HOW TO SHOOT A VIDEO INTERVIEW
Research your subject
Google ‘em! If this is your first time meeting them, make sure you know what they look like so you can easily greet them and immediately make them feel at ease.
Send your subject the questions beforehand
Doing this (at least the night before!) will give them time to be mentally prepared for your questions… which will make for better, more thoughtful answers.
Make sure your camera and all equipment are fully charged
Pack extra batteries (and your battery chargers) and memory cards.
Bring a bottle of water for your subject
This will help with nervous dry mouth AND it’s a nice gesture to start the interview off with.
SETTING UP THE INTERVIEW SHOT
Keep the rule of thirds in mind and position your subject either left or right of center.
If you’re shooting multiple interviews, make sure to switch up how each subject is positioned to keep your video visually interesting
Use an external mic
Either shotgun, boom, or lapel. Your internal camera mic won’t always cut it for recording perfectly clear audio.
Establish an eye line
Will the subject be looking at the interviewer off-camera or speaking directly to the camera? If looking at the interviewer, ensure that the interviewer sits just to the right or the left of the camera and maintains good eye contact with the subject.
Get important info recorded on camera
Before the interview starts, have the interviewees state and spell their names and their job title (if relevant) when recording. This will help the editor when creating lower-third titles (i.e. “Olivia James, Senior Vice President” text on screen)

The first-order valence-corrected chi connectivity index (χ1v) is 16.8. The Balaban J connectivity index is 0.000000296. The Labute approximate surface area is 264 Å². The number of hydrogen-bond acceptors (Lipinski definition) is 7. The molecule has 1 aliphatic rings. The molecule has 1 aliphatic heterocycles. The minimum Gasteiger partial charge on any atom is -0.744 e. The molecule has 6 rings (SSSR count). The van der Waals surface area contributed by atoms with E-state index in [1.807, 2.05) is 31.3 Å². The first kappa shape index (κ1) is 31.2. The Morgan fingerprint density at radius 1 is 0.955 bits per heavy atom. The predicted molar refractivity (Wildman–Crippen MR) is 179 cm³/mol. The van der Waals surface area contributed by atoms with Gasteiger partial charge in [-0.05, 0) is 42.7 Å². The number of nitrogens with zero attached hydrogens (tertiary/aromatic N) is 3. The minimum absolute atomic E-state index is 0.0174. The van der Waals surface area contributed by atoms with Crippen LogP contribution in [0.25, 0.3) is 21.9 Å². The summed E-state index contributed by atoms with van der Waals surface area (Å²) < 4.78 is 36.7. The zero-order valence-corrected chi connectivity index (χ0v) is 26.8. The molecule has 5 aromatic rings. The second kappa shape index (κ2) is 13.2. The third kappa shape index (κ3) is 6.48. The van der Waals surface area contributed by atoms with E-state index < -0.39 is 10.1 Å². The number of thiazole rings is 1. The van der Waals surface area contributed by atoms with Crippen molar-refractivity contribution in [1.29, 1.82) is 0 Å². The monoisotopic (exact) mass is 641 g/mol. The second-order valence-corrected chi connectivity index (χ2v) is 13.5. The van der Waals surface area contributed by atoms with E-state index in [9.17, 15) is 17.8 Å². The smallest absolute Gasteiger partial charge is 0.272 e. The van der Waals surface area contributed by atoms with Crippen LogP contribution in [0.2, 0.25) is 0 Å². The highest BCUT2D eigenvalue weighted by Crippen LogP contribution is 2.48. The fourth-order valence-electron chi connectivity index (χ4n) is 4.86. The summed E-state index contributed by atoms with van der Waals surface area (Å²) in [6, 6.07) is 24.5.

DURING THE INTERVIEW
Start with easy questions first
This will get your subject comfortable.
This will create a safe environment and allow the interviewee to start feeling good in front of the camera and get into the groove of the interview.
Vary the framing of your shot
Every few questions, pause and change between a wider shot (showing your subject’s full body or waist-up, on-screen) mid-length length (chest and up), or a close-up (neck and up) to keep things visually interesting. A good close-up can add intimacy and drama as well if asking particularly hard-hitting or personal questions.
If you’re asking the questions, stay engaged!
Though you may not be on camera, be sure to nod, smile, and follow along while your interviewee is answering your questions. Even if they go on a 5-minute tangent, maintain eye contact. Do not look at your phone!
Resist the urge to interrupt
Even the normal conversational responses of “Mhmmm” and “Yes, right…” aren’t good for the video, so stay silent while the question is being answered. Remember to nod and smile.
Ask your subject to re-state the question in their answer
For example: “What’s your favorite color?” should be answered with “My favorite color is purple” not “Purple”.
Ask open-ended questions
Avoid boring “yes” or “no” answers by asking “Why?” and “How?”. For example: “What do you enjoy most about working with The Candle Shop?” is a better question than “Do you enjoy working with The Candle Shop?”.
Ask for more
After you’ve asked all of your questions, ask your subject if there is anything they would like to add. Often, they will have an interesting opinion or anecdote you may not have thought to inquire about. As the vibe gets more casual at this point, the interviewee often relaxes more and some of the best material can come from this.
Capture Candid Moments
Keep the camera rolling between questions and before and after the interview formally begins. You may catch some candid moments that will make for perfect b-roll.
AFTER THE INTERVIEW IS OVER
Record Room Noise
Record 1 minute of “natural room noise” (without anyone talking). This is important for covering up edit points and enabling your editor to remove pesky background noise during post-production.
Film Relevant B-Roll After the Interview
After the interview is over, you’ll know what the subject mentioned that you need to be sure to capture b-roll of. For example, if you’re filming them at their house and they mention their kids, you can go around and get b-roll shots of family photos that include their children.